How common are
nodules in the thyroid?
It is estimated that about 50% of the population will develop a small, unnoticeable thyroid nodule at some time in their life, making them very common.
Most nodules are never detected and do not cause problems. In fact, they are only found by doing an ultrasound, a CT scan, or MRI for other reasons. This is called a thyroid nodule incidentaloma.
Only 4-7% of the population will have a nodule that is large enough to be found by a physician feeling for it. They are more common in women and the incidence of nodules increases with age.
About 4% of women aged 20 years have a palpable nodule whereas 9% of women over age 70 have a palpable nodule. Nodules are only found in about 1% of men.
How do I tell
if I have a nodule?
You can check your own thyroid by standing in front of a mirror. Look at the area of your neck just above the notch where the collarbone comes together and just below the Adam’s apple. This is where the thyroid gland is located.
If possible, have a light shine from the side to throw a shadow over the area. Then tilt your head back slightly and watch this area for any shadows while you swallow.
If you see any prominence or enlargement in this area, you may have a thyroid nodule or an enlarged thyroid gland (goiter). See your physician for a more complete evaluation, as this does not mean that you do or do not have a nodule, but it can be an indicator.
You should also have your thyroid gland area examined during a general physical examination by a medical care provider.
Certain forms of radiation have been associated with increased risk of cancerous nodules in the thyroid. The risk is small and you have to be exposed to very high amounts of radiation.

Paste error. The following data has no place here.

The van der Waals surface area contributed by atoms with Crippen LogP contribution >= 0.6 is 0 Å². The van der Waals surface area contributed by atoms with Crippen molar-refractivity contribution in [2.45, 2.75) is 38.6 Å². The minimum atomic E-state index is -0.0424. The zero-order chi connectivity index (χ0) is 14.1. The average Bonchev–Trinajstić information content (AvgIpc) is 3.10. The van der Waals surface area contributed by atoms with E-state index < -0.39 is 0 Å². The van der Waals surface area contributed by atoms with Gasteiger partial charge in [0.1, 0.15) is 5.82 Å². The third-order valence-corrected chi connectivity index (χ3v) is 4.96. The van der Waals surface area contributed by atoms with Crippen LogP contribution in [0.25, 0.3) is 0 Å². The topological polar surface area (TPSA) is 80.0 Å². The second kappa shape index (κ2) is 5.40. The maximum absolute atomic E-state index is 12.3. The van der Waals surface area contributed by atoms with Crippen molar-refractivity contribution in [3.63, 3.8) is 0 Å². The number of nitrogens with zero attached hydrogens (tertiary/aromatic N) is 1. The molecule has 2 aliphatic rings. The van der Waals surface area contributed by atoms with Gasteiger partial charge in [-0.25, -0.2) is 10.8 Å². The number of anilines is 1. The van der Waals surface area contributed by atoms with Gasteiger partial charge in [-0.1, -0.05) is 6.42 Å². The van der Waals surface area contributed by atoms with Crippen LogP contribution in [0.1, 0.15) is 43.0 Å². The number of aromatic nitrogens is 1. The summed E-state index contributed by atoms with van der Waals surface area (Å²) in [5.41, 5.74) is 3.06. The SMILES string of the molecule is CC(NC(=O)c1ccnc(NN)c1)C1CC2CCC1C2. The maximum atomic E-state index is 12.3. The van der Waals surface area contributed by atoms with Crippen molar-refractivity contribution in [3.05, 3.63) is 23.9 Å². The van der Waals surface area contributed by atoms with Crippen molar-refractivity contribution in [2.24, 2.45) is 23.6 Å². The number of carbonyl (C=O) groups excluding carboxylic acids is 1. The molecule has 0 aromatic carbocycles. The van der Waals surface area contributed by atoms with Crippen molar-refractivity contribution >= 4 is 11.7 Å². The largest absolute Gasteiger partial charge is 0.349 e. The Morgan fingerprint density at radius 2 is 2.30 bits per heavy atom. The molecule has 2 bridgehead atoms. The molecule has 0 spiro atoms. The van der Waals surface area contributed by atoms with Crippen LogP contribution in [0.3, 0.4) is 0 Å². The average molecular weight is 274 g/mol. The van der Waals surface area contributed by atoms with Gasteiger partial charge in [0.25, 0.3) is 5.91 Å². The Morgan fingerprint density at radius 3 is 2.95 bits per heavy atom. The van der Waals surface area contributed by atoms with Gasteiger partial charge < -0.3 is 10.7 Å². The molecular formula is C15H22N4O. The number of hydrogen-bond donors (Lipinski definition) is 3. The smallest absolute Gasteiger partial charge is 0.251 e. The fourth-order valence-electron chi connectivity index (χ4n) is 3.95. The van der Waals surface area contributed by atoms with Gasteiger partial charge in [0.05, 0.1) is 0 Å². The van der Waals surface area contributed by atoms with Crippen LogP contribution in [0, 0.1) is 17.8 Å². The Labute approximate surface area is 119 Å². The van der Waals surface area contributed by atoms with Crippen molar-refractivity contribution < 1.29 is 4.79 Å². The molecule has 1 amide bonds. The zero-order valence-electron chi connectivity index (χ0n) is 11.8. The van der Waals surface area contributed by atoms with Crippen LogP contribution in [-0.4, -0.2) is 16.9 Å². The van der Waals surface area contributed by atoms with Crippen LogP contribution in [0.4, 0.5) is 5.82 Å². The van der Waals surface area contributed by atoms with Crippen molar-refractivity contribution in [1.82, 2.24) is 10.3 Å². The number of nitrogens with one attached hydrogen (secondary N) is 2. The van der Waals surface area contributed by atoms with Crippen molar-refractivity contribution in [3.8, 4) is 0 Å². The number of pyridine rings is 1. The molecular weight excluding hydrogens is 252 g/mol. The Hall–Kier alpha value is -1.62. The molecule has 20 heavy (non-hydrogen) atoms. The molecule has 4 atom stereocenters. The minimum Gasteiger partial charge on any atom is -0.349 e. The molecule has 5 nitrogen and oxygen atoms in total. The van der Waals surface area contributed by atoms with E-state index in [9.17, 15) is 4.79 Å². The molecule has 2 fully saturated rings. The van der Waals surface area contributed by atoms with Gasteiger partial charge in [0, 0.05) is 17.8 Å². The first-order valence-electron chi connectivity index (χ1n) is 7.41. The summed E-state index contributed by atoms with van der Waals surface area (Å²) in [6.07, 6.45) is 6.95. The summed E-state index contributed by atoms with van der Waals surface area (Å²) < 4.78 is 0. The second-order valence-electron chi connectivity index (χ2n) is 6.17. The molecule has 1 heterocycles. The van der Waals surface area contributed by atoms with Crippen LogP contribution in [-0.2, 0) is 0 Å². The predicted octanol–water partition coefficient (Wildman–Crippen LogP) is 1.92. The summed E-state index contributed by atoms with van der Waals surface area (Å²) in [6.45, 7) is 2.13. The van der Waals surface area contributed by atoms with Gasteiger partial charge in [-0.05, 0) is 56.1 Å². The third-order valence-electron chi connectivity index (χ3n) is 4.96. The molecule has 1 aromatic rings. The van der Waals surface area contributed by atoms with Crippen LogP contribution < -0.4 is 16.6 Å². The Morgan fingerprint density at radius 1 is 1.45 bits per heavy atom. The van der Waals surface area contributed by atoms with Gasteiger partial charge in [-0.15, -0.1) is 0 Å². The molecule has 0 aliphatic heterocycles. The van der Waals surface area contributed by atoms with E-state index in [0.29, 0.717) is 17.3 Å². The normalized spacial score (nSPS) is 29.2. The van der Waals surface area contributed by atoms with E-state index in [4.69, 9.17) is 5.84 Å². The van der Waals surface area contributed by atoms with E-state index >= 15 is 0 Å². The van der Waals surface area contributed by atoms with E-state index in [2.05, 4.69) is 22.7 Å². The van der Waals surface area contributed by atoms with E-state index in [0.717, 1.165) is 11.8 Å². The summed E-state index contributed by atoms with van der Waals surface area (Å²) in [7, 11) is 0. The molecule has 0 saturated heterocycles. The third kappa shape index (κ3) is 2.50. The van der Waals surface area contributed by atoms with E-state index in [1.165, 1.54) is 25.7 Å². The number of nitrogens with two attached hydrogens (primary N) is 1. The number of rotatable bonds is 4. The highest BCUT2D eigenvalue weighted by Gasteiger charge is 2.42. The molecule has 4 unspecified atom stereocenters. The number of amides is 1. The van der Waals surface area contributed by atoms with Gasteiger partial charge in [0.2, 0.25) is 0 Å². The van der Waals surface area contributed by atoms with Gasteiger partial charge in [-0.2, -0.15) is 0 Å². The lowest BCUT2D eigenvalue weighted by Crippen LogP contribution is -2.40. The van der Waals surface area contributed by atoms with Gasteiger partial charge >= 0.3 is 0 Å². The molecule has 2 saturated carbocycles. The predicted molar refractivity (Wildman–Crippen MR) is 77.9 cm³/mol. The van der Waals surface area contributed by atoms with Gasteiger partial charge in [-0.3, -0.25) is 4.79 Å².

For example, radiation at Hiroshima, Chernobyl, and nuclear weapons testing sites in the United States in the 1940s to 1970s have all been associated with increased risk of thyroid nodules and cancer.
Regular X-rays, dental X-rays, and sun exposure are not known risk factors. However, if you had radiation treatments to your head, neck, tonsils, or thymus, you may be at a slightly increased risk of thyroid cancer. If you are concerned that you had exposure, see your doctor for an evaluation to determine whether you have thyroid nodules.
A detailed list of the
causes of thyroid nodules
Follicular Adenoma,Hurthle cell adenoma,
Thyroglossal duct cyst, Subacute viral thyroiditis,
Sporadic C cell hyperplasia
Hurthle cell, Anaplastic, C cell origin, Medullary Carcinoma,
Lymphoma, Metastatic to the thyroid, Kidney, Breast,
parathyroid adenoma, lymph node, Branchial cleft cyst,
Other epithelial cysts
Risk Factors for any given
nodule to harbor cancer
Familial polyposis,Cowden’s and MEA 2
Simple Goiter: Not so Simple if you’re not treated
Large biopsy proven Benign Nodular Simple Goiter ( Not due to Hashimotos, and with normal TSH,T4,T3, and negative thyroid antibodies ) is causing local symptoms, and is a cosmetic problem as well. Prior to interventional procedures( ethanol PEI, and radiofrequency RFA ablation done by clinical thyroidologists surgery was the only solution.